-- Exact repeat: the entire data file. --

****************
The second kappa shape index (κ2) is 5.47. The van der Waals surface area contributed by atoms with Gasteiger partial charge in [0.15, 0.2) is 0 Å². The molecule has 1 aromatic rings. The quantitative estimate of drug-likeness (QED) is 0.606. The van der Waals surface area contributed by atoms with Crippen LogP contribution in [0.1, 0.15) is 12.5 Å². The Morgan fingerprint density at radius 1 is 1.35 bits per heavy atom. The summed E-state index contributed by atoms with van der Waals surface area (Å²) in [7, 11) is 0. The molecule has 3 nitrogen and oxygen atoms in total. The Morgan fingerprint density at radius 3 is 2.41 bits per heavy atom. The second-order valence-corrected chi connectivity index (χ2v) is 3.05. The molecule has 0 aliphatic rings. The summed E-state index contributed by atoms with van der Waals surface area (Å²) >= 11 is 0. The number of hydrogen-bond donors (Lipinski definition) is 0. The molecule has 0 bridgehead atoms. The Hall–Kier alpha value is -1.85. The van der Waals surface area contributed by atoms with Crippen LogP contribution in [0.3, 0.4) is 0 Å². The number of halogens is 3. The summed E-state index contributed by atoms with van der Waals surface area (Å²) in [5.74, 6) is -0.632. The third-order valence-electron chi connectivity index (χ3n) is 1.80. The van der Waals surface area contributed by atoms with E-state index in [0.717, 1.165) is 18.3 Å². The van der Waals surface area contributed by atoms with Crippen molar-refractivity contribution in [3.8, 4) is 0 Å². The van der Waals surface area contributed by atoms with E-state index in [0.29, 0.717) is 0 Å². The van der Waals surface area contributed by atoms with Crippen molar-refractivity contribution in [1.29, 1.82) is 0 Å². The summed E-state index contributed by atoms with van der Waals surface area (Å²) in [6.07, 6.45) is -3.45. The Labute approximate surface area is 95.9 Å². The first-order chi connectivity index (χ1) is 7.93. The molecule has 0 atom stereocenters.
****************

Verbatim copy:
The second kappa shape index (κ2) is 5.47. The van der Waals surface area contributed by atoms with Gasteiger partial charge in [0.15, 0.2) is 0 Å². The molecule has 1 aromatic rings. The quantitative estimate of drug-likeness (QED) is 0.606. The van der Waals surface area contributed by atoms with Crippen LogP contribution in [0.1, 0.15) is 12.5 Å². The Morgan fingerprint density at radius 1 is 1.35 bits per heavy atom. The summed E-state index contributed by atoms with van der Waals surface area (Å²) in [7, 11) is 0. The molecule has 3 nitrogen and oxygen atoms in total. The Morgan fingerprint density at radius 3 is 2.41 bits per heavy atom. The second-order valence-corrected chi connectivity index (χ2v) is 3.05. The molecule has 0 aliphatic rings. The summed E-state index contributed by atoms with van der Waals surface area (Å²) >= 11 is 0. The number of hydrogen-bond donors (Lipinski definition) is 0. The molecule has 0 bridgehead atoms. The Hall–Kier alpha value is -1.85. The van der Waals surface area contributed by atoms with Crippen LogP contribution in [0.3, 0.4) is 0 Å². The number of halogens is 3. The summed E-state index contributed by atoms with van der Waals surface area (Å²) in [5.74, 6) is -0.632. The third-order valence-electron chi connectivity index (χ3n) is 1.80. The van der Waals surface area contributed by atoms with E-state index in [0.717, 1.165) is 18.3 Å². The van der Waals surface area contributed by atoms with Crippen molar-refractivity contribution in [3.8, 4) is 0 Å². The van der Waals surface area contributed by atoms with E-state index in [0.29, 0.717) is 0 Å². The van der Waals surface area contributed by atoms with Crippen molar-refractivity contribution in [1.29, 1.82) is 0 Å². The summed E-state index contributed by atoms with van der Waals surface area (Å²) in [6.07, 6.45) is -3.45. The Labute approximate surface area is 95.9 Å². The first-order chi connectivity index (χ1) is 7.93. The molecule has 0 atom stereocenters.